Over 40 percent of our Navy's major ships are nuclear powered, and they are among our most effective ships. Access to all areas of the oceans by U.S. nuclear-powered warships is essential to maintain the peace.

The ability of the United States to deter aggression and to help maintain peace throughout the world depends on the ability of its ships and aircraft to travel the ocean spaces, including the South Pacific. The presence of the U.S. Navy ships does not pose a danger to the interests of the people of the South Pacific; rather, it helps guarantee their continued peace and freedom.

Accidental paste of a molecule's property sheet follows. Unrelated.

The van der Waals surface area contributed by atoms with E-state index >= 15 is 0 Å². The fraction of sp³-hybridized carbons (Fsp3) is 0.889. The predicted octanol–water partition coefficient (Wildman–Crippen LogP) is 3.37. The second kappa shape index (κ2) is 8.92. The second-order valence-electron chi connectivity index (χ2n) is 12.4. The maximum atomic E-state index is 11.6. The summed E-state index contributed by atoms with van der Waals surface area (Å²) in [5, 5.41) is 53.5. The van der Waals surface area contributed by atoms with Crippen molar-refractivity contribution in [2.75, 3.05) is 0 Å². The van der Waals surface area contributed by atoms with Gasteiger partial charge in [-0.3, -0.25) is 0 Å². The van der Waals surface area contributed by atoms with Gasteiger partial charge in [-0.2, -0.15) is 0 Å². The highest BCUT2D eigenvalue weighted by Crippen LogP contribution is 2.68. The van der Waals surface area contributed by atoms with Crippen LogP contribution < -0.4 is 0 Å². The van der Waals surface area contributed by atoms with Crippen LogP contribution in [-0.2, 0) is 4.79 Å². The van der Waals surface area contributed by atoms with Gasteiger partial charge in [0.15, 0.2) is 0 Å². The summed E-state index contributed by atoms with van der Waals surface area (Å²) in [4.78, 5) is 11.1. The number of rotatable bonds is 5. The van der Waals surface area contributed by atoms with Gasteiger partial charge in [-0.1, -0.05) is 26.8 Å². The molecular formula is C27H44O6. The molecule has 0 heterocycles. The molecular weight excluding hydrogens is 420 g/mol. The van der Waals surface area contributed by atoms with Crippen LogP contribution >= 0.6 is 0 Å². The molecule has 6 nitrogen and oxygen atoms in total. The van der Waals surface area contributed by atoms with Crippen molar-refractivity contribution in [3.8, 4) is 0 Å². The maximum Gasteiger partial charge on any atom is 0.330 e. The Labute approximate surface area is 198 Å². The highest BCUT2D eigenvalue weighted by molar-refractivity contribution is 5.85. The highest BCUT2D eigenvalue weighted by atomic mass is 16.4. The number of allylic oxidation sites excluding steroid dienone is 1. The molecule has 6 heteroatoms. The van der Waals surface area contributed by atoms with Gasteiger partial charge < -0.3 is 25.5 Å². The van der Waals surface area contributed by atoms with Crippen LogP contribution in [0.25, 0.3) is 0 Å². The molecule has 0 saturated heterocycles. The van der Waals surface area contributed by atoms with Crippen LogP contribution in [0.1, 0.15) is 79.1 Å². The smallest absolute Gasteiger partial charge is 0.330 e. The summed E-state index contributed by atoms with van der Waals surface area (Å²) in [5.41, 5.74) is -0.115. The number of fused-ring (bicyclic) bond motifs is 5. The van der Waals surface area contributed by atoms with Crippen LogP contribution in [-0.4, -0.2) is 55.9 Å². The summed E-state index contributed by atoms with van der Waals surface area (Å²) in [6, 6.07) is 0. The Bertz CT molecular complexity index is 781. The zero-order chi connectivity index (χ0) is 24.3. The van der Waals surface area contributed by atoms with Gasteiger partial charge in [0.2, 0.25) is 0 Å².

Q. You are a man from California -- the Pacific State. What would you like the Pacific people to remember you and your administration for having accomplished in the Pacific?

The President. As a Californian, I am particularly aware of our Pacific interests. I would like to have our administration remembered as one which fully recognized the importance of Asia and the Pacific. Focus is shifting increasingly to the Pacific, which is now -- as I said earlier -- the fastest growing economic region of the world. We want to build on the good relations we already have and make them stronger. We want to do our part to encourage regional cooperation. And we want to continue our security role, a role that permits the islands to develop politically and economically according to the wishes of the islanders themselves.